ROBBERY AT CARDIFF. A SAILOR RELIEVED OF B15 AND HIS WATCH. At' Cardiff police-court yesterday—before Dr Paine (chairman), Alderman Jacobs, Alderman Lswis. and Councillor Sanders—John Hancock (45), Elizabeth Day (20), and Margaret Casey (19) were charged with stealing B15 and a watch and chain from the person of Salvatore Marius Guisseppe, at No.4, Stanley-street, on the 3rd just. The prosecutor, a young sailor of about 18, said he belonged to an Italian barque lying in the East Dock. At 11 30 on Wednesday night he was at a house in Stanley-street drinking: beer, in company with a youug man named Donovan, who was now a witness for him. There were four men and three women also drinking in the room. The male prisoner was one of them. He knew him very well, for the prisoner caught him by the throat. First of all John Hancock grasped at his chain. He held his arm to prevent him, when Hancock seized him by the throat and knocked him down. Then the two female prisoners, who were present at the assault, promptly put their hands into his pockets as lie lay on tho grouud, and emptied them of all they contaiued— £ 15, a watch and chain, nd a pocket knife which he had bought the same evening. One of the females,Day, rati away—the other two prisoners remained. He sent his friend Donovan for a policeman, but thinking; he was too lontr in returning, he went himself to the door, and shouted for the police. An officer came and took them into custody.—John Donovan, labourer, said he went into No. 4, Stanley-street, with the last witness to get a drink of beer. The two female prisoners were there with "the young lady of the house and Han- cock with two other men. They had a quart of beer, for which the prosecutor paid. He then described the assault and robbery in the same terms as the last witness.—P.C. Davies said he was on duty in Bute-street, when the prisoner came up to him with Donovan, and reported that he had been robbed. He accompanied them to No. 4, Stanley-street, where he found the three prisoners and two other men. The prosecutor pointod out the two women now in the dock as the persons who robbed him. He searched the house, but could find no watch or money, except a knife, which was lying under the ashes in the grate. He then arrested and conveyed them to the police-station, where he charged them with the offence. Hancock replied that he knew nothing about it. Day said it was Donovan who robbed the man, and Casey made no reply. Prisoners were remanded until Monday.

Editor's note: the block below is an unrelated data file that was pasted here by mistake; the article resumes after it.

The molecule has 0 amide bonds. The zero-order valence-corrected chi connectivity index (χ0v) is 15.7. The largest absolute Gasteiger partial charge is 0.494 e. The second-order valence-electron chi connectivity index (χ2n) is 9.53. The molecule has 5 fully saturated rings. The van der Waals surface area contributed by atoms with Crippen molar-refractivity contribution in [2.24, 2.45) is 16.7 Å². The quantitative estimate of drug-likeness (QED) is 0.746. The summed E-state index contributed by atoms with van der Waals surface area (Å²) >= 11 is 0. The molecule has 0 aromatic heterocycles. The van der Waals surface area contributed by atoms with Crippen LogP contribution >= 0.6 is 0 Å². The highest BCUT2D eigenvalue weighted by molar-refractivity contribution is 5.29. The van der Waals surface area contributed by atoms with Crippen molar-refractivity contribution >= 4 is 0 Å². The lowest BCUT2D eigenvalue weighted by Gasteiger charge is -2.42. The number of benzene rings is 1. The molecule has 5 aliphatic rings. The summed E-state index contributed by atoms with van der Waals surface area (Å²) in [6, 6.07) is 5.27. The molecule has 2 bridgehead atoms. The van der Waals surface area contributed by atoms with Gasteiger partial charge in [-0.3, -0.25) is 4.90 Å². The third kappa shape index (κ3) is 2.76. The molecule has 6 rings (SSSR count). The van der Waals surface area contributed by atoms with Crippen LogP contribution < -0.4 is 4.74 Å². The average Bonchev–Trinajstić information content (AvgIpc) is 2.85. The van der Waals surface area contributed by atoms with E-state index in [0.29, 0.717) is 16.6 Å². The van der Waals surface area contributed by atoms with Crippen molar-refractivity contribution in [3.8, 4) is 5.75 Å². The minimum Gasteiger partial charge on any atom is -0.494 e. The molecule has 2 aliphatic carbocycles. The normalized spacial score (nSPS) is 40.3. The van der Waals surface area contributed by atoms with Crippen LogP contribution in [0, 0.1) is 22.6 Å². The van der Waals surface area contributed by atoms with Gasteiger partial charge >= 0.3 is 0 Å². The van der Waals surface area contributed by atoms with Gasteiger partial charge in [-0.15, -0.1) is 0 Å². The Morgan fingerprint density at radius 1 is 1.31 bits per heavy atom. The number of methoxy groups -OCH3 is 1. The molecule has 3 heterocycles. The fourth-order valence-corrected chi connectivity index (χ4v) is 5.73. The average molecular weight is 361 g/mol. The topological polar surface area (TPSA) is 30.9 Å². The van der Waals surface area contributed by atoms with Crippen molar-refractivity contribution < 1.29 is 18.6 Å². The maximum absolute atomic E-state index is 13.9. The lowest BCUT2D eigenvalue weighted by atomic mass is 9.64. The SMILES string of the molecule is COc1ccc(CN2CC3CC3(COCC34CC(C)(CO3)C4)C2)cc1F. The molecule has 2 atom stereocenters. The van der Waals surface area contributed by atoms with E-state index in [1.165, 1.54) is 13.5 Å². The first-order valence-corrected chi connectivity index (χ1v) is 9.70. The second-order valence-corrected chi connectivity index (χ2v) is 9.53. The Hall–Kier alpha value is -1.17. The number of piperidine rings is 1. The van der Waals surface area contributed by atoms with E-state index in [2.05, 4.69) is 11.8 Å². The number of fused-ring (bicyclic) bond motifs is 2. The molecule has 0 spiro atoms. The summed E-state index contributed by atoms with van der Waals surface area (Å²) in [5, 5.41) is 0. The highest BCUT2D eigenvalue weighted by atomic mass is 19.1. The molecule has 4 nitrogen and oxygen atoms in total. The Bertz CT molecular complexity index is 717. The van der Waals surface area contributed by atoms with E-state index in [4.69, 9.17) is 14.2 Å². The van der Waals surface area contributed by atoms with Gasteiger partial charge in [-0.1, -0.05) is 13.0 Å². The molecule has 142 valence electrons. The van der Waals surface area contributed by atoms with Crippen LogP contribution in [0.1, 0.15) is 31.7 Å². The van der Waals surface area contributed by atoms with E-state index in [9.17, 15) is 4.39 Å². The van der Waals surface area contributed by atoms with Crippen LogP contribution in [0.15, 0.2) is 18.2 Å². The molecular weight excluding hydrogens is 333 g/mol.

ASSAULTING A CARDIFF POLICE INSPECTOR. A SINGULAR CASE. At the Cardiff police court yesterday —before Dr Paino, Alderman Lewis, Alderman Jacobs, and Councillor Sanders—George Harding was summoned for assaulting Inspector Lewis. Mr Belcher appeared for the police, and Mr J. H. Jones for the defence. Mr Belcher stated that a charge of felony beiriv brought against tho sou of defendant, who was 16 years of age, Inspector Lewis, accompanied by two officers, went to his residence in Wyndham- crescent to arrest him on the 12th September. He admitted at once that he bad had no warrant, and he submitted to the court thkt a felony having been committed, in order to enable a constable to offect an arrest a warrant was not necessary. He laid hold of the boy and tried to remove him, when his father, assisted by another son, pnlled him away forcibly and acted in a very violent mariuer. The assault was not a very serious one, but as a matter of principle the police thought the matter should be brought before the magistrates. At last, impelled by motives of humanity, Lewis let the boy go, not desiring that he should be in- jured in the struggle. Since that day the police had not seen the boy. Inspector George Lewis baid that he went to 84, Wyndham-crescent, to arrest the defendant's son on a charge of stealing a glazier's diamond also breaking and entering a greenhouse belong- in to a Mr Pearce, and stealing a quantity of grapes. He was acccmpanied by P.C. Thurston and Sergeant James. He had previously sent a message to the defendant asking him to send the boy down to the police-station. Meeting the defendant in the passage, the latter declared that be'would not allow the boy to go from his house without a warrant. He dragged the boy away from his custody, and called for a poker to smash his brains out. -Cross-examined by Mr J. H. Jones: Iuspector Lewis admitted that after the charge was made and before tho date of the assault, ho received a note purporting to be from Mr Pearce, through Mr Harding's daughter, expressing his intention to withdraw the charge. He subsequently met Mr Pearce, who told him be never sent the note; that it emanated from his wife, and that he did not consent to a withdrawal. The diamond had been stolen from a glazier, but he was not proceeding with the case either. Defendant produced a note which he said was: from Mr Pearce withdrawing from the charge, but be did not read it. Sergeant James gave corroborative testimony. He said Harding was like a madman, and he pushed Lewis several times against the wall. The- elder son struck Thurston in the face. P.C. Thurston described how he went in at that back and arrested the boy in a closet. Dr Paine said the Bench were of opinion, that though an assault had been committed' it was not a very serious one.. They thought the police were quite justified in the course they took. They would tine defendant 10 and costs, and impose a like penalty on Charles Harding for assaulting P.C. Thurston.